At its August 2007 meeting, the APA Council of Representatives passed a humanrights resolution that reaffirms APA's unequivocal condemnation of torture and other cruel, inhuman, and degrading treatment or punishment (abbreviated as CIDTP)1 under any and all conditions, including the detention and interrogation of lawful and unlawful enemy combatants as defined by the 2006 U.S. Military Commissions Act.2
During the past two years, the council, APA divisions and members have spent considerable time studying and debating these critical issues. After describing the evolution of the 2007 resolution, this article highlights the resolution's distinctive advances, and calls upon APA and psychologists to implement its provisions in advancing our struggle against torture.
The 2007 resolution reaffirms the council's 2006 Resolution Against Torture and CIDTP as the comprehensive policy applicable to all individuals, settings and contexts, without exceptions.
The resolution states:
"There are no exceptional circumstances whatsoever, whether induced by a state of war or threat of war, internal political instability or any other public emergency, that may be invoked as a justification for torture or other cruel, inhuman, or degrading treatment or punishment, including the invocation of laws, regulations, or orders."
Process leading to the 2007 resolution
At the August 2006 APA Council meeting, Neil E. Altman, PhD, of APA's Division 39 (Psychoanalysis) proposed a resolution whereby APA would call for a moratorium on psychologists' involvement in interrogations at U.S. detention centers for foreign detainees. The proposed resolution was based upon a possible denial of Geneva Convention protections to detainees and the possible use of interrogation techniques in violation of APA's 2006 Resolution Against Torture. The proposed resolution was reviewed by the Ethics Committee and seven other APA governance groups, none of which supported it.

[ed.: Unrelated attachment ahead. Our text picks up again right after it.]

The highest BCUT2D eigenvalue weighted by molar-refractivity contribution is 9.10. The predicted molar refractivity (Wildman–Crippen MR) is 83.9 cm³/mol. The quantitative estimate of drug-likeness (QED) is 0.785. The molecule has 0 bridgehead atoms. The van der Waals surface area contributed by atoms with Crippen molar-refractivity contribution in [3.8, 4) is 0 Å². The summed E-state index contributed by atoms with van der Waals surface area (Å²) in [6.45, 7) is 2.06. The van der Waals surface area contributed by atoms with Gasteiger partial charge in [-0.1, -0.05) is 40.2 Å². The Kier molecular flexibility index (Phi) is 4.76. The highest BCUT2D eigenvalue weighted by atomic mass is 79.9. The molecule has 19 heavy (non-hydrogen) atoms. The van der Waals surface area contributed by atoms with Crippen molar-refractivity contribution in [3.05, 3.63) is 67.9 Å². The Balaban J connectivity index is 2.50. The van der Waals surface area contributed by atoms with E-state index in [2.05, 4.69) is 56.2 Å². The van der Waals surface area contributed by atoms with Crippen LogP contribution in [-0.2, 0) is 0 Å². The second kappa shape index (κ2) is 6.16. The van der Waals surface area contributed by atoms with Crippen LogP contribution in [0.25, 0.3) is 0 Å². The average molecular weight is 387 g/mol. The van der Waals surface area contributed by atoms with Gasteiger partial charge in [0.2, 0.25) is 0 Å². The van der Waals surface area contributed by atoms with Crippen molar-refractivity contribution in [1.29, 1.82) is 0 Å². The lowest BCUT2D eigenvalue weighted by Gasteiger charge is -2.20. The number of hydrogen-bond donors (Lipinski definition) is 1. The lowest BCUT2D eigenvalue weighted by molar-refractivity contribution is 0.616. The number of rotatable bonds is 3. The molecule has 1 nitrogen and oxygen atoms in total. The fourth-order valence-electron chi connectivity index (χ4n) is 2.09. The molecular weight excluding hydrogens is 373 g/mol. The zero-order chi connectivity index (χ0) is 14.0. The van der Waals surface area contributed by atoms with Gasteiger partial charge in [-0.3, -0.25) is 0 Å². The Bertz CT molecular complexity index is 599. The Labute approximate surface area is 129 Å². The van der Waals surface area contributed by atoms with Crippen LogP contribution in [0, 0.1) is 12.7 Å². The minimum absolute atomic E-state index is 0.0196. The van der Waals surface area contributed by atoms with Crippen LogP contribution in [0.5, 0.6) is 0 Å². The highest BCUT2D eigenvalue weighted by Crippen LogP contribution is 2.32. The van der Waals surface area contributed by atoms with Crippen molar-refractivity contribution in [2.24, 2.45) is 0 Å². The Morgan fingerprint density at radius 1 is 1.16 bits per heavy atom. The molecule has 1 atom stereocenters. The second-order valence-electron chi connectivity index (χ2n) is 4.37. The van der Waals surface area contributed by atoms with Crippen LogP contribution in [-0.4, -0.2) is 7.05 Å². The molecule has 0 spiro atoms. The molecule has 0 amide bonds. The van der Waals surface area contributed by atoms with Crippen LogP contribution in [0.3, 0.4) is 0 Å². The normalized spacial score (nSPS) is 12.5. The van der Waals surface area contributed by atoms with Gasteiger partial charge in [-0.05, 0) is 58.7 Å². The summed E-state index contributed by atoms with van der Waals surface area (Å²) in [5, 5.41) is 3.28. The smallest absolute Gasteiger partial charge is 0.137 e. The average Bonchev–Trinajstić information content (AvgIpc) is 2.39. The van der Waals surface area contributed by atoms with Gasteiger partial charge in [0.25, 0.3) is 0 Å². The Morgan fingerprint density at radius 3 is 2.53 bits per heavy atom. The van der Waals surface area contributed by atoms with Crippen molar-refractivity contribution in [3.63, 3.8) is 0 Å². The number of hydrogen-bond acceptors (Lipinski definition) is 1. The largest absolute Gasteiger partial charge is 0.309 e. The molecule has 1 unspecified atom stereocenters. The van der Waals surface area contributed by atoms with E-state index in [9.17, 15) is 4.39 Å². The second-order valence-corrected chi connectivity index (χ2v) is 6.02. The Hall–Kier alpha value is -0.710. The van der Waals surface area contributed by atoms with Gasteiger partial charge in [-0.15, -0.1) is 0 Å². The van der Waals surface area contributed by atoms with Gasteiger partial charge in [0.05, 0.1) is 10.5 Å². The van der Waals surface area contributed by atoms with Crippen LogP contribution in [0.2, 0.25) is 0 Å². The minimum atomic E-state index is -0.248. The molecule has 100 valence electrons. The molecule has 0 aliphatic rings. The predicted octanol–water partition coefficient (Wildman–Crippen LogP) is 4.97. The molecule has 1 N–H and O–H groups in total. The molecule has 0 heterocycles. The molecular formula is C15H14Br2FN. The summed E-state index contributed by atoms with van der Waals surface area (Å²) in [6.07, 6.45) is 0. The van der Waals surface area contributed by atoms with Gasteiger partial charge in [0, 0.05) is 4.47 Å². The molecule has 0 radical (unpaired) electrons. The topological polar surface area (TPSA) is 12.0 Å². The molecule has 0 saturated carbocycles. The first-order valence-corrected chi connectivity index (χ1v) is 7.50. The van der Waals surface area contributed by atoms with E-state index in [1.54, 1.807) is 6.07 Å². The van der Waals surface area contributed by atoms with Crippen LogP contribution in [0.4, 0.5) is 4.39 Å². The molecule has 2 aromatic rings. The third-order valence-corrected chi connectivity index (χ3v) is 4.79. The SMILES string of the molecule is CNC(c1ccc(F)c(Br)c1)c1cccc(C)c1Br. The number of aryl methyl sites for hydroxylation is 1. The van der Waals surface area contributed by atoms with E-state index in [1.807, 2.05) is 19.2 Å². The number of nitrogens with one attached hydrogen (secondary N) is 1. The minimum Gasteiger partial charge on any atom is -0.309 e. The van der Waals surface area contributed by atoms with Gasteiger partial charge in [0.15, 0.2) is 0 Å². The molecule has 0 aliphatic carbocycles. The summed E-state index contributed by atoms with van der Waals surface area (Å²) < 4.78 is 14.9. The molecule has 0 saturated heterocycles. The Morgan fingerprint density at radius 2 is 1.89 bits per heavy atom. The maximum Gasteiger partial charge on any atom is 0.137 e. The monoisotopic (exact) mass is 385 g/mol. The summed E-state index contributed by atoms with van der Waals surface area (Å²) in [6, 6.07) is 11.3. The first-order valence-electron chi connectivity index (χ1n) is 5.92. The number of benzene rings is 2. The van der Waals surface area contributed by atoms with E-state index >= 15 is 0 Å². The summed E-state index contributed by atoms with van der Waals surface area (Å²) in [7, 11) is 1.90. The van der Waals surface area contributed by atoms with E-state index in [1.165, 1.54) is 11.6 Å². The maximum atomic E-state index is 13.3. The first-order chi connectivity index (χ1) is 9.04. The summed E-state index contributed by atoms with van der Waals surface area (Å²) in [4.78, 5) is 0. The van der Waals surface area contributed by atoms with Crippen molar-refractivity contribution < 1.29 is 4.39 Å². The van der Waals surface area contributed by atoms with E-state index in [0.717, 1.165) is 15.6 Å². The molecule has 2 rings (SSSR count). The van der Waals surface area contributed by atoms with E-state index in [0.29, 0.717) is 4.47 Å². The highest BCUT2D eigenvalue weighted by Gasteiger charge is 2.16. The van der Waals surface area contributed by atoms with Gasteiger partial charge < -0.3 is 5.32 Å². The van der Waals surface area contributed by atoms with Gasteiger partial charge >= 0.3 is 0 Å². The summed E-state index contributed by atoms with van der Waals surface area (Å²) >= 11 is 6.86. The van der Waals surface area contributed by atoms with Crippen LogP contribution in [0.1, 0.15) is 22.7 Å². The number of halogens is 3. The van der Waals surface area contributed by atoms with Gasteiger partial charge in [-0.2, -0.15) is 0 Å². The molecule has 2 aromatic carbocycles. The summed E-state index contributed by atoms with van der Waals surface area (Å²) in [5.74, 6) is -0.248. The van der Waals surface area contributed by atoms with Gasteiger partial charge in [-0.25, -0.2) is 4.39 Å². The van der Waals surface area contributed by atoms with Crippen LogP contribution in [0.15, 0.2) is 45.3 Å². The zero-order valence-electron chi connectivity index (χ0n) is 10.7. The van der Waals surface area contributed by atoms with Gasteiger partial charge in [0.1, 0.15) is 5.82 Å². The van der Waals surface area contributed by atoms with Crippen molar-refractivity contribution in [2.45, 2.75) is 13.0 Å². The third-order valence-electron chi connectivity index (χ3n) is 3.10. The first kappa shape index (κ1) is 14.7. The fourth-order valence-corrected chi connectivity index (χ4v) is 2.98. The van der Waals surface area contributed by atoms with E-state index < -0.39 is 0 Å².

In June 2007, APA's Board of Directors reviewed the governance groups' feedback. The board developed a substitute resolution that did not preclude a role for psychologists in interrogations, but did prohibit an extensive list of specific interrogation techniques. The board recommended that the council adopt its resolution rather than the "moratorium resolution." Beginning in July, a diverse group of council members began to formulate amendments to strengthen the board's resolution as a reaffirmation and application of APA policy, and to allow the council to discuss limiting psychologists' participation in detention center interrogations.
The 2007 resolution represents consensus on numerous amendments to the board's resolution. The group did not reach consensus on the following key amendment:
"The roles of psychologists in settings in which detainees are deprived of adequate protection of their human rights, should be limited as health personnel to the provision of psychological treatment."
However, the group agreed unanimously that the council should discuss the amendment. After respectful yet vigorous and wideranging debate, the council voted by a large majority not to adopt this amendment.
The issues that the 2007 and 2006 resolutions address are complex and timely. We urge APA members to read these resolutions in their entirety.